Season Tickets: Preaching to the Choir

Three weeks ago, I got my annual season ticket call from the guy who handles my account.

Nice guy and I told him that I would renew before the April deadline.


Nothing would help Temple more than a stadium full of these people

We engaged in a little small talk and he asked me if I liked the new coach (I did), liked the game-day experience (I did) and what I thought of the game host (I thought she was terrific and reminded me very much of the cupcake girl in the above video). I wish I could remember her name, but I don’t. I think she does a terrific job and oozes charisma just like her doppelganger Camila Cabello. She’s a Temple student on Temple TV and I hope she continues to be a worthy successor to Ryan Rinaldi.

When I hung up the phone, though, I thought a couple of things: One, no amount of great shows on the Jumbotron will put people in the stands like winning and, two, even that might not be enough to impress the people Temple needs to impress.

Temple needs to direct all of its expenditures into becoming a Power 5 school.

Ironically, though, Temple would have been a Power 5 school a long time ago if it was able to duplicate the game-day experience the Owls had in 2015 for home games against Penn State and Notre Dame. In those games, the Owls had more home fans than both ND and PSU in capacity crowds, were much louder and had terrific TV numbers.

The problems have been the other games.

Frankly, Lincoln Financial Field is too big a venue and the Temple Board of Trustees tried to address this in building a campus stadium. Halve the tickets and create a demand that does not exist now. Nothing would impress the P5 more than a sold-out Temple stadium, whether it is a 35K one or 70K one. That seems to have hit a brick wall called the community.

When I hung up the phone it occurred to me, that the guy on the other end was preaching to the choir. People like me who have had season tickets for 40 years (minus one) will keep coming back. It’s the other ones that Temple needs to reach, the bulk of the 275,000 living alumni, the 40,000 full-time students and the 12,500 full-time employees.

If just one-quarter of that number get behind the football Owls consistently on a Saturday afternoon, that’s a Power 5 team that cannot be stopped.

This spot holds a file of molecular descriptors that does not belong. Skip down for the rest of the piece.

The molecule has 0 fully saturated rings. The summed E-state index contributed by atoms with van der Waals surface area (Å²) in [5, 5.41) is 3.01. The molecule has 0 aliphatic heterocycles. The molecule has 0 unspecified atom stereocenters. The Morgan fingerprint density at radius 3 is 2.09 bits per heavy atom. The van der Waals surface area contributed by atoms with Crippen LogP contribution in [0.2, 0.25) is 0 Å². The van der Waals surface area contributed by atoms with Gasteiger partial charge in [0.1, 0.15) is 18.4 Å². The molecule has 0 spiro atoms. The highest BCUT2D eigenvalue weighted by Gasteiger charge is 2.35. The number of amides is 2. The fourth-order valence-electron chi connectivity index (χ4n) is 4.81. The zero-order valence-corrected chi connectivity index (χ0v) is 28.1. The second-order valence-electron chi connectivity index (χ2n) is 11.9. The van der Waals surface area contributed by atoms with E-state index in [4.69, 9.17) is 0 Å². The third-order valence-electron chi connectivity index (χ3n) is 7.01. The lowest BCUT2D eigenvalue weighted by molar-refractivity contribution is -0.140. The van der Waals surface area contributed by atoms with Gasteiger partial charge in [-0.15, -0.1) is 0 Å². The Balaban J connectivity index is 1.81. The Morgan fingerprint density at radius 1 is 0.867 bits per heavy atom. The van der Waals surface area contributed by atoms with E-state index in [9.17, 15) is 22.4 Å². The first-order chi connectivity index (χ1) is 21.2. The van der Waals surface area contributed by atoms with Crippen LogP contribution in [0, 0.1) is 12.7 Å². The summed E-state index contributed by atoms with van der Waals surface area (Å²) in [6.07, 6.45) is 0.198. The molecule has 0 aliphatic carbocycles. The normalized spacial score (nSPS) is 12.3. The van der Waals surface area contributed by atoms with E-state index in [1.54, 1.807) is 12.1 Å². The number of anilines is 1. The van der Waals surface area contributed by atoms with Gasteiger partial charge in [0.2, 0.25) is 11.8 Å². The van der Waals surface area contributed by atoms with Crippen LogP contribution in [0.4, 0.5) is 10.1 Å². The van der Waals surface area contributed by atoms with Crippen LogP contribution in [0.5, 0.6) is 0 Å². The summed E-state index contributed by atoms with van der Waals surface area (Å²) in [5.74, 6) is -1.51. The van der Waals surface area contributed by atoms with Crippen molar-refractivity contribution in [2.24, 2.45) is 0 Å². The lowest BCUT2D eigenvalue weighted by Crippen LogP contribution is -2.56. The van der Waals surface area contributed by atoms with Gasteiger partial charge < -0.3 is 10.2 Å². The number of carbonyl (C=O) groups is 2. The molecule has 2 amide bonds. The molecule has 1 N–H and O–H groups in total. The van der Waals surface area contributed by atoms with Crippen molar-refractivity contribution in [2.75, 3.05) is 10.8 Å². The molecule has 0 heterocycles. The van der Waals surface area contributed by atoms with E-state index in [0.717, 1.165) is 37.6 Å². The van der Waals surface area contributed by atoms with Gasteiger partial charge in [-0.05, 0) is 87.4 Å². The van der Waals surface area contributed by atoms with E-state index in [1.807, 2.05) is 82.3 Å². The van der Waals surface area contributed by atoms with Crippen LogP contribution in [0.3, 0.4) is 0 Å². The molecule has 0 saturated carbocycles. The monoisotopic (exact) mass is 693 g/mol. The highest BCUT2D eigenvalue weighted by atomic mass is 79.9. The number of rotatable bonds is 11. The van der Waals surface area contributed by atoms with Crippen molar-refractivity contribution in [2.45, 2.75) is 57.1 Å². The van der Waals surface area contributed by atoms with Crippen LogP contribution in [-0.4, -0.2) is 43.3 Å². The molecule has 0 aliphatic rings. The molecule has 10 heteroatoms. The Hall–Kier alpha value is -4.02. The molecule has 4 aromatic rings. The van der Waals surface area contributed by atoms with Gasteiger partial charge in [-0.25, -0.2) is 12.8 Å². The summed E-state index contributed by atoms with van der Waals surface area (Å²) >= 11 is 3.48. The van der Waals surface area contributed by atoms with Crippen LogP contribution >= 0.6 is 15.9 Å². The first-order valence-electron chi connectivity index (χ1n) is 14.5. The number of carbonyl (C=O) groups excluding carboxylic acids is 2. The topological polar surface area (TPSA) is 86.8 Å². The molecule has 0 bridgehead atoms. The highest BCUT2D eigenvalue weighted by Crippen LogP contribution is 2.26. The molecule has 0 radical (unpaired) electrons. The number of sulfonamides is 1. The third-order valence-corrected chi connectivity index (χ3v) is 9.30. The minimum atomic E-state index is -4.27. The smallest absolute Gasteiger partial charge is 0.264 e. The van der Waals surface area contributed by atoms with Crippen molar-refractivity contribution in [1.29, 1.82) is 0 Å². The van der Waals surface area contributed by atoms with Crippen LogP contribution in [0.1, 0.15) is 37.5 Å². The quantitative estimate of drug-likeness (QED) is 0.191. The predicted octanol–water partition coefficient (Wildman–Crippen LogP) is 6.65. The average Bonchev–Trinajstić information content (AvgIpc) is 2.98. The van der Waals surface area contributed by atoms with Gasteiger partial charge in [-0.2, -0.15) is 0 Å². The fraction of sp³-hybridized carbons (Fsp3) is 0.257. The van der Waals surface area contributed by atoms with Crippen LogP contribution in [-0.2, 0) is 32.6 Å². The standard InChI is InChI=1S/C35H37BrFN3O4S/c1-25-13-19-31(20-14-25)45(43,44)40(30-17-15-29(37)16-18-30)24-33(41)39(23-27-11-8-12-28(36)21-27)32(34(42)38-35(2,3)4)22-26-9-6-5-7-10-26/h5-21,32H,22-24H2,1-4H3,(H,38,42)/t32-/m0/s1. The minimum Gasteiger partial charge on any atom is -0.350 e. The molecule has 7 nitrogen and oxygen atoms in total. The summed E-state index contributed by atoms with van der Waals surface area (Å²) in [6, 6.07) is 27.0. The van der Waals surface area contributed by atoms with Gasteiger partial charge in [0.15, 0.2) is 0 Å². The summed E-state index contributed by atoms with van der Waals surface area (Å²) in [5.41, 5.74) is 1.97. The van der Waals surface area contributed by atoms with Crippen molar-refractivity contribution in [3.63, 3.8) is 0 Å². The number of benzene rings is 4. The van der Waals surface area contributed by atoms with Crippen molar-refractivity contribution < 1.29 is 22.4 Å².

Thursday: Temple Pro Day



6 thoughts on “Season Tickets: Preaching to the Choir

  1. ESPN just cut a deal with the AAC which seems to treat them more than a G-5 conference but not quite a P-5 conference. Given that they are 100% behind the AAC, the claim that they are P-6 may turn out to be more than a marketing scheme given ESPN’s power. It may be bad thing because the P-5 conferences may shut down any talk of expansion and simply use the AAC’s deal to leverage even more money on their TV deals. (Frankly, shutting down expansion also helps the league by preventing teams from abandoning the league) Had an inkling that something like this could happen given ESPN’s coverage of the conference over the last several months.

  2. I’m in the camp that thinks (hopes) the Power Conferences won’t be expanding in the near future. I know most readers of this blog keep hoping for TU to get into a P5 conference. But I just can’t see any of the those conferences needing to add TU. And other than Cincinnati possibly going to the Big 12 for some geographic expansion and a possible rivalry team close to WVU, I can’t see any other AAC school being attractive to the P5 conferences. But if expansion happens, probably Houston and Cincinnati go first. And that would really weaken the conference’s national stature. So here’s hoping the new ESPN deal affords the AAC stability and to be more competitive with facilities and coaches’ compensation. And in TU’s case, that they can compete for their conference championship every year and cover the FB program operating expenses.

    • SAT scores and academic ratings are also important criteria for expansion. Rutgers and Maryland are academically similar to the rest of the Big 10, more so than Temple.

      Houston is academically similar to the Big 12 schools.

      Temple must improve academically for serious ACC consideration.

      On the field in 2019, UCF, Cincy, and Memphis have Top 25 talent, and coaching staff experience.
      Houston, USF, Temple, and Tulane should be bowl teams.

      Seven bowl teams would be great for the AAC.

      • If West Virginia can get its academics into a Power 5 conference, Temple can, too. Temple is a far superior academic school to WVA in nearly every quantitative academic measure including research and acceptance rates.

      • The conferences other than the Big 10 will take anyone. With the academic scandal AT NC and the scandal at Miami, the ACC can’t keep anyone out based on academics.

  3. I didn’t attend your school, but considering all the doctors, lawyers, engineers, and teachers produced, how are the academics questioned? WVU in the Big 12 should be an easy comparison in that regard.

    I enjoy the expansion discussions. Memphis and Cincinnati would be likely Big 12 selections….geography, city schools, similar educational programs. While Houston checks a lot of boxes, do the Big 12’s want to compete with another program for Houston players along with A&M there waving the SEC flag?

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